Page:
Category Archive 'John Kenneth Galbraith'

14 Oct 2008

He Obviously Never Did Have a Clear Idea of What Conservatism Was

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Chris Buckley snidely takes his leave of National Review (and the Conservative Movement), indignantly remarking on the narrowness and intolerance of a Conservatism which prefers moose-hunters to Harvard men, and which has a problem with supporting an ultra-liberal democrat with a closet-full of unsavory radical connections for the White House on the same kind of class consciousness basis that led Dean Acheson to refuse to “turn (his) back on Alger Hiss.”

Within hours of my endorsement appearing in The Daily Beast it became clear that National Review had a serious problem on its hands. So the next morning, I thought the only decent thing to do would be to offer to resign my column there. This offer was accepted—rather briskly!—by Rich Lowry, NR’s editor, and its publisher, the superb and able and fine Jack Fowler. I retain the fondest feelings for the magazine that my father founded, but I will admit to a certain sadness that an act of publishing a reasoned argument for the opposition should result in acrimony and disavowal.

My father in his day endorsed a number of liberal Democrats for high office, including Allard K. Lowenstein and Joe Lieberman. One of his closest friends on earth was John Kenneth Galbraith. …

My point, simply, is that William F. Buckley held to rigorous standards, and if those were met by members of the other side rather than by his own camp, he said as much. My father was also unpredictable, which tends to keep things fresh and lively and on-their-feet. … Finally, and hardly least, he was fun. God, he was fun. He liked to mix it up.

So, I have been effectively fatwahed (is that how you spell it?) by the conservative movement, and the magazine that my father founded must now distance itself from me. But then, conservatives have always had a bit of trouble with the concept of diversity. The GOP likes to say it’s a big-tent. Looks more like a yurt to me.

While I regret this development, I am not in mourning, for I no longer have any clear idea what, exactly, the modern conservative movement stands for. Eight years of “conservative” government has brought us a doubled national debt, ruinous expansion of entitlement programs, bridges to nowhere, poster boy Jack Abramoff and an ill-premised, ill-waged war conducted by politicians of breathtaking arrogance. As a sideshow, it brought us a truly obscene attempt at federal intervention in the Terry Schiavo case.

So, to paraphrase a real conservative, Ronald Reagan: I haven’t left the Republican Party. It left me.

Supporting Allard Lowenstein against Nassau County Republican John Wydler, Chris is right, was an irresponsible, un-conservative abberation in which Bill Buckley obviously allowed personal friendship to outweigh principle. His support of Joe Lieberman against the egregious Republican-in-Name-Only Lowell Weicker was, on the other hand, an impeccably sound conservative decision. And Buckley père may have liked John Kenneth Galbraith as a skiing or drinking buddy, but he certainly never endorsed Galbraith’s fallacious economic opinions and pernicious political positions.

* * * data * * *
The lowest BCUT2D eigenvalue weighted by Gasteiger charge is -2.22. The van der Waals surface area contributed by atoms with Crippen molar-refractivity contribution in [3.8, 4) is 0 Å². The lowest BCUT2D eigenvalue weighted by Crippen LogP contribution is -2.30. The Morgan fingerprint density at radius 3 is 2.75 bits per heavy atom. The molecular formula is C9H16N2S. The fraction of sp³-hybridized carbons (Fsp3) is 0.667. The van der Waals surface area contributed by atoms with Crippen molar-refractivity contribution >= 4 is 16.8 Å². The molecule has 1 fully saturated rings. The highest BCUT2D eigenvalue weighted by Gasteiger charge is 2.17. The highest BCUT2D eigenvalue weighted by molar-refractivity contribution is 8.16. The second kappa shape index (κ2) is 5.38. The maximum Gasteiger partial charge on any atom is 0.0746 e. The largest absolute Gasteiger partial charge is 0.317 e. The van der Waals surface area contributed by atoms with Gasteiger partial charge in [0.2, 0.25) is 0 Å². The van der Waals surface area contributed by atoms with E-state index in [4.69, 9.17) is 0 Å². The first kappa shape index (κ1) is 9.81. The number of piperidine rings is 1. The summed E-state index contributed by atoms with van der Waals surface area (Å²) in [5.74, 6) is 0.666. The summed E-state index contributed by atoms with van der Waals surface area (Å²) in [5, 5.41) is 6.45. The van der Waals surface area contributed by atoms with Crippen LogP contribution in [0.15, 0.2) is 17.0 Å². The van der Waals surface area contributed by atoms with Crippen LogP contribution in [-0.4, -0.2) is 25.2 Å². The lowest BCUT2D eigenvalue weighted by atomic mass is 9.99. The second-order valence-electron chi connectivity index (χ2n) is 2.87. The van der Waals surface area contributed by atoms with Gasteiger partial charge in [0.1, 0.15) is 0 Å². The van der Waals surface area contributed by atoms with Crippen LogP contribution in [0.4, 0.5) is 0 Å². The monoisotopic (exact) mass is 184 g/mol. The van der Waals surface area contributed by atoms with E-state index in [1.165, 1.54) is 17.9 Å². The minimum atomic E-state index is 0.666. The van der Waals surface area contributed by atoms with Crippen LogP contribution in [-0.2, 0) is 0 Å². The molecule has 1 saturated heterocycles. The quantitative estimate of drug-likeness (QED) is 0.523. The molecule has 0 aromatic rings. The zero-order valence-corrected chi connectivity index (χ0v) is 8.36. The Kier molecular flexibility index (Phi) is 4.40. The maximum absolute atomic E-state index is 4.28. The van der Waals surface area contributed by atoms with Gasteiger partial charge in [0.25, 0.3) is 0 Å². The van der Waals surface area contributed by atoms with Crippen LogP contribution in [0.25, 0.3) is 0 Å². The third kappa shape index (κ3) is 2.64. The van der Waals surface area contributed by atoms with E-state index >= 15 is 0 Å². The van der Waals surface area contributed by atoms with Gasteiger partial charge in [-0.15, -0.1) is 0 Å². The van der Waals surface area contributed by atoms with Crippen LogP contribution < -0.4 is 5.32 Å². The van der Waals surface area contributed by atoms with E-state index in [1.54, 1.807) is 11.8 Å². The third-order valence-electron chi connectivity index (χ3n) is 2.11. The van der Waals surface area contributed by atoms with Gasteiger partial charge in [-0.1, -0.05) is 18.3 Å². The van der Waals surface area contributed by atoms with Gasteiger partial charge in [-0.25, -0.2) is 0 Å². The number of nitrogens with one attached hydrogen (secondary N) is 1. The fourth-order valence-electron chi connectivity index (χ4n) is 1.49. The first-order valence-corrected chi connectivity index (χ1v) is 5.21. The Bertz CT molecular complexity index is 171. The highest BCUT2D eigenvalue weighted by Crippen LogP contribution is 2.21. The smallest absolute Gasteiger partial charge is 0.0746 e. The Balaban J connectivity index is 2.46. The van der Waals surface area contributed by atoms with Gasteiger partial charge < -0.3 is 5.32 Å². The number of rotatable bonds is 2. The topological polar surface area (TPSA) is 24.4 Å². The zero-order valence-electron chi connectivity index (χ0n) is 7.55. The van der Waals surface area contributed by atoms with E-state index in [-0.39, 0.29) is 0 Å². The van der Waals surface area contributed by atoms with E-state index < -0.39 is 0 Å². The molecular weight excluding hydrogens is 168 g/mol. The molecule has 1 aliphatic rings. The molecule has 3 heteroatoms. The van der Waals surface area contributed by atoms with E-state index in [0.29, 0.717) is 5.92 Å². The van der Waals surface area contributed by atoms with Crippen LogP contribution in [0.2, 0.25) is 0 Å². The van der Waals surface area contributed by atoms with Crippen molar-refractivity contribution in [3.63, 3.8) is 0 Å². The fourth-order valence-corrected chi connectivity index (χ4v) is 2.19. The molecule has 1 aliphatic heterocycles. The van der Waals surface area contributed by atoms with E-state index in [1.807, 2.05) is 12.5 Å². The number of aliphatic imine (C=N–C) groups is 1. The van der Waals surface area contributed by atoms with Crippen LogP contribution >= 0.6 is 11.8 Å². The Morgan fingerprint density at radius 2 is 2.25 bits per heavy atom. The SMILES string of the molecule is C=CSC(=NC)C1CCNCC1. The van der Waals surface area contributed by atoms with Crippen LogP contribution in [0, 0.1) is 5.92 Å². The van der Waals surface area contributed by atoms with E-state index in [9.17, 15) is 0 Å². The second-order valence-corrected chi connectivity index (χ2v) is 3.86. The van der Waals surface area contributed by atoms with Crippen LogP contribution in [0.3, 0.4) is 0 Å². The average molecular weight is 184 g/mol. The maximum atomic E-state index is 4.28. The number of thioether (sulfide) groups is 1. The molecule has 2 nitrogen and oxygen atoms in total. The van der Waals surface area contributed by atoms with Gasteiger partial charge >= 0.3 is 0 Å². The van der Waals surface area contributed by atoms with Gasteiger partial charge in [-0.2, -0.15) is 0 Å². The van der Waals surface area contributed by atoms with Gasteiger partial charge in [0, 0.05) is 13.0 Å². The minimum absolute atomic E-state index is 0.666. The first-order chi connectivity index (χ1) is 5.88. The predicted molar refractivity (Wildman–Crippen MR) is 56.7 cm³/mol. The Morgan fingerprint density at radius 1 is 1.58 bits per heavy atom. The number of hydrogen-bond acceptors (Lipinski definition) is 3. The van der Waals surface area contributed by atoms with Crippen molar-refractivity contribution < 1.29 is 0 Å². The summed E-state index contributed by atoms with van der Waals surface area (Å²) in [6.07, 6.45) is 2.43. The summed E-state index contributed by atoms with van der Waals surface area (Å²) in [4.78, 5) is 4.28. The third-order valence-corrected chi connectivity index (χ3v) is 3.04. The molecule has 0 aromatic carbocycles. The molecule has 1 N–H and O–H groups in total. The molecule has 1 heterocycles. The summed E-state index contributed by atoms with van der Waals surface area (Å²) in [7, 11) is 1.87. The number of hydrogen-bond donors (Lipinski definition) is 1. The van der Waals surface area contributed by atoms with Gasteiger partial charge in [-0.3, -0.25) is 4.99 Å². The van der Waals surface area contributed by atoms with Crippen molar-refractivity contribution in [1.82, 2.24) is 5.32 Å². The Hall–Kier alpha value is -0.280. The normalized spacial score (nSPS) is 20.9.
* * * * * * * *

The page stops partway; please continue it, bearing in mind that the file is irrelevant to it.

Chris shouldn’t be surprised that an October Dolchstoß (“backstab”) in favor of the most radical and exotic democrat ever to threaten the freedom of the American Republic would not cause the gang at the Conservative Movement’s favorite bar to offer to buy him any drinks.

Rich Lowry describes Chris’s resignation offer rather differently, quoting him as promising that were his offer to depart to be accepted, there “would be no hard feelings, only warmest regards and understanding.” Chris’s second Daily Beast column features plenty of hard feelings.

Too bad for us that we’re so narrow-minded that we actually allow mere political ideology to stand in the way of Ivy League Establishment solidarity, Marxists included, against those uncouth Alaskan gentiles.

17 May 2006

John Kenneth Galbraith

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Clive Crook remembers Galbraith:

‘In all life one should comfort the afflicted, but verily, also, one should afflict the comfortable, and especially when they are comfortably, contentedly, even happily wrong.’ John Kenneth Galbraith, who died at the age of 97 on April 29, said that to Britain’s Guardian newspaper in 1989. Was any American economist of comparable esteem so wrong — so comfortably and contentedly wrong, and for so many years — as Galbraith himself? Verily, I cannot think of a rival.

08 May 2006

Even John Kenneth Galbraith

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In a letter to the Wall Street Journal, Mark Skousen notes that even Galbraith confessed recognizing the greater efficacy of freedom:

Mr. Henderson refers to one example where Galbraith changed his mind (about big business facing risk and competition). I can think of another: Which has helped the average person more — economic growth under free-market capitalism or redistribution of income via progressive taxation and the welfare state? In “The Affluent Society” (pp. 96-97), Galbraith wrote:

“Over the centuries those who have been blessed with wealth have developed many remarkably ingenious and persuasive justifications of their good fortune. The instinct of the liberal is to look at these explanations with a rather unyielding eye. Yet in this case the facts are inescapable. It is the increase in output in recent years, not the redistribution of income, which has brought the greatest material increase, the well-being of the average man. And, however suspiciously, the liberal has come to accept the fact.”

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